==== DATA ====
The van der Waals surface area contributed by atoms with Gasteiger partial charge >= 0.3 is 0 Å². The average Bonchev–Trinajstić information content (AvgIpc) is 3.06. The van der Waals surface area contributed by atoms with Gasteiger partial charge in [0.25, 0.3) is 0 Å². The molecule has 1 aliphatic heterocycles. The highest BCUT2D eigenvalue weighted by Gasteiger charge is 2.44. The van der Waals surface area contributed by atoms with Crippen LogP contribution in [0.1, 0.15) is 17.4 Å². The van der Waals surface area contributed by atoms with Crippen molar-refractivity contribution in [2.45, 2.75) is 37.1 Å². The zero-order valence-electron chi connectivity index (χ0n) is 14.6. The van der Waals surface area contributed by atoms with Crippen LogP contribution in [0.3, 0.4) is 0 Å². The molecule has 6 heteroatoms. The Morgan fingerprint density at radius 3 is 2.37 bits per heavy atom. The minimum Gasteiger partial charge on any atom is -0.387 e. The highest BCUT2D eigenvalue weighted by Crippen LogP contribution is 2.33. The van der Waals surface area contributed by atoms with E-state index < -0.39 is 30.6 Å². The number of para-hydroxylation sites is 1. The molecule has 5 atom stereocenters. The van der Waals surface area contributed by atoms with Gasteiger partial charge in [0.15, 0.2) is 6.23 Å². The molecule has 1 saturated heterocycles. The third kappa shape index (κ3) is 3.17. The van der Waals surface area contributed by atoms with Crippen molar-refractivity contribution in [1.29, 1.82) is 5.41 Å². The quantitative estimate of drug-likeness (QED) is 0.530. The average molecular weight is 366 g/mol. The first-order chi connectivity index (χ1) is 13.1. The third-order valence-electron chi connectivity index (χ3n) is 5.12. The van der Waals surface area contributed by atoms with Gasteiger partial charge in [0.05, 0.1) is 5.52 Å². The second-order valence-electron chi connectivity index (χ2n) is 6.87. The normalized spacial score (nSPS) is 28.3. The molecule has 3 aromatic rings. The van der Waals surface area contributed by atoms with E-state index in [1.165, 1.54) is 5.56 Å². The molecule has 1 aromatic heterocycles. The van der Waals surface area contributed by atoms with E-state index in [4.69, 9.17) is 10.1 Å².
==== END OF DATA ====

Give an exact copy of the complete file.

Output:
The van der Waals surface area contributed by atoms with Gasteiger partial charge >= 0.3 is 0 Å². The average Bonchev–Trinajstić information content (AvgIpc) is 3.06. The van der Waals surface area contributed by atoms with Gasteiger partial charge in [0.25, 0.3) is 0 Å². The molecule has 1 aliphatic heterocycles. The highest BCUT2D eigenvalue weighted by Gasteiger charge is 2.44. The van der Waals surface area contributed by atoms with Crippen LogP contribution in [0.1, 0.15) is 17.4 Å². The van der Waals surface area contributed by atoms with Crippen molar-refractivity contribution in [2.45, 2.75) is 37.1 Å². The zero-order valence-electron chi connectivity index (χ0n) is 14.6. The van der Waals surface area contributed by atoms with Crippen LogP contribution in [0.3, 0.4) is 0 Å². The molecule has 6 heteroatoms. The Morgan fingerprint density at radius 3 is 2.37 bits per heavy atom. The minimum Gasteiger partial charge on any atom is -0.387 e. The highest BCUT2D eigenvalue weighted by Crippen LogP contribution is 2.33. The van der Waals surface area contributed by atoms with E-state index < -0.39 is 30.6 Å². The number of para-hydroxylation sites is 1. The molecule has 5 atom stereocenters. The van der Waals surface area contributed by atoms with Gasteiger partial charge in [0.15, 0.2) is 6.23 Å². The molecule has 1 saturated heterocycles. The third kappa shape index (κ3) is 3.17. The van der Waals surface area contributed by atoms with Crippen molar-refractivity contribution in [1.29, 1.82) is 5.41 Å². The quantitative estimate of drug-likeness (QED) is 0.530. The average molecular weight is 366 g/mol. The first-order chi connectivity index (χ1) is 13.1. The third-order valence-electron chi connectivity index (χ3n) is 5.12. The van der Waals surface area contributed by atoms with Gasteiger partial charge in [0.05, 0.1) is 5.52 Å². The second-order valence-electron chi connectivity index (χ2n) is 6.87. The normalized spacial score (nSPS) is 28.3. The molecule has 3 aromatic rings. The van der Waals surface area contributed by atoms with E-state index in [1.165, 1.54) is 5.56 Å². The molecule has 1 aromatic heterocycles. The van der Waals surface area contributed by atoms with E-state index in [4.69, 9.17) is 10.1 Å².